21 April 2016

Anti-lobbying clause for academics scrapped by UK Government

House of Parliament

UK Universities and Science Minister, Jo Johnson MP, has confirmed that the government does not intend to subject academics to new 'anti-lobbying' rules. The research community had feared the new rules would prevent them from contributing to public debate.

In February, the UK Government announced a new clause to be inserted into grant agreements. The clause would ban organisations receiving government grants from using the resulting findings to lobby government and Parliament.

The news sparked a national campaign, led by the UK research community. Many organisations and individuals made the case for an exemption of university researchers. A petition was launched soon after the announcement, and currently stands at over 27,000 signatures.

The Government has now stated it intends to exempt university research grants from the new ‘anti-lobbying’ clause, which will be introduced from 1 May.

In a statement in the House of Lords by Lord Bridges of Headley, the Cabinet Office minister, and Jo Johnson, the universities and science minister, the Government said it did not plan to include the clause in Government research grants from the Higher Education Funding Council for England, the Research Councils, and the national academies.

However, as it currently stands, grants to researchers, as well as other organisations such as charities, from other Government Departments will still be subject to the clause.

Professor Raffaella Ocone, Chair of the IChemE UK Research Committee and Chair of Chemical Engineering, Heriot-Watt University said:

"We welcome the Government’s decision to exempt university research from the anti-lobbying clause. At a time when we advocate engineering user-inspired research, the clause would have been contradictory at best. We continue to promote the importance of evidence-based policy and we strongly believe that findings from publicly funded research should be used to inform views and influence policies. The Government decision is important to assure research freedom."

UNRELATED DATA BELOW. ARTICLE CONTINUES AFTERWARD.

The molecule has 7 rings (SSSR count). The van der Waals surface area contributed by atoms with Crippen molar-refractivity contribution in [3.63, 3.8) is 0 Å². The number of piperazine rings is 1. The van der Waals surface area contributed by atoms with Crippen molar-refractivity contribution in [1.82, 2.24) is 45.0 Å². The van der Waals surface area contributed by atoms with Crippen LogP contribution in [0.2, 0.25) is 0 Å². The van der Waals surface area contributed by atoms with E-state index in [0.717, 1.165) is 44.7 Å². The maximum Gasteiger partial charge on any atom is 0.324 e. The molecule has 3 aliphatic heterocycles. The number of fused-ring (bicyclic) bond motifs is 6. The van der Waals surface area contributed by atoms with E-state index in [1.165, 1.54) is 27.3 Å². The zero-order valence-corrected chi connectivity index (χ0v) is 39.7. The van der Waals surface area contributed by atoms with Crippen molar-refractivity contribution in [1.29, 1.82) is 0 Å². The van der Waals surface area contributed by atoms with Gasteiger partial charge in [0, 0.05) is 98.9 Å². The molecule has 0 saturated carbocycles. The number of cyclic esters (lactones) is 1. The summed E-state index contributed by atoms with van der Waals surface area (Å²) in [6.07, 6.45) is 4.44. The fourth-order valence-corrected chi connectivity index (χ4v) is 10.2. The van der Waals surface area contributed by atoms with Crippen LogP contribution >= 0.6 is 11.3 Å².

She went on to say:

“Whilst we are glad to hear this very good news, we remain concerned about research funded by other Government departments. Research freedom is imperative, as is ensuring that all good research has the same support and impact opportunities. It would be disgraceful to see distinctions and restrictions on research funded by charities and Government departments other than BIS.”

Universities and Science Minister Jo Johnson MP said:

“Our world-class research base is a source of great pride for this country, which is why the government is continuing to protect the science budget to the end of the decade.

“The new clause in government grants is about ensuring that taxpayers’ money is properly spent on what was intended in the grant agreements. I am very aware of questions that have been raised about what this could mean for our research base and the principle of academic autonomy that is such a critical part of its strength.

“I have been talking to the research community and working hard with colleagues in government to determine what clarification may be necessary to ensure that research is not adversely affected in any way.
“I am happy to confirm that it is not our intention for the Research Councils, the Higher Education Funding Council for England (HEFCE) or the National Academies to be covered by the clause. We are continuing to talk to the research community and will outline more detail by 1 May, when this clause takes effect.”

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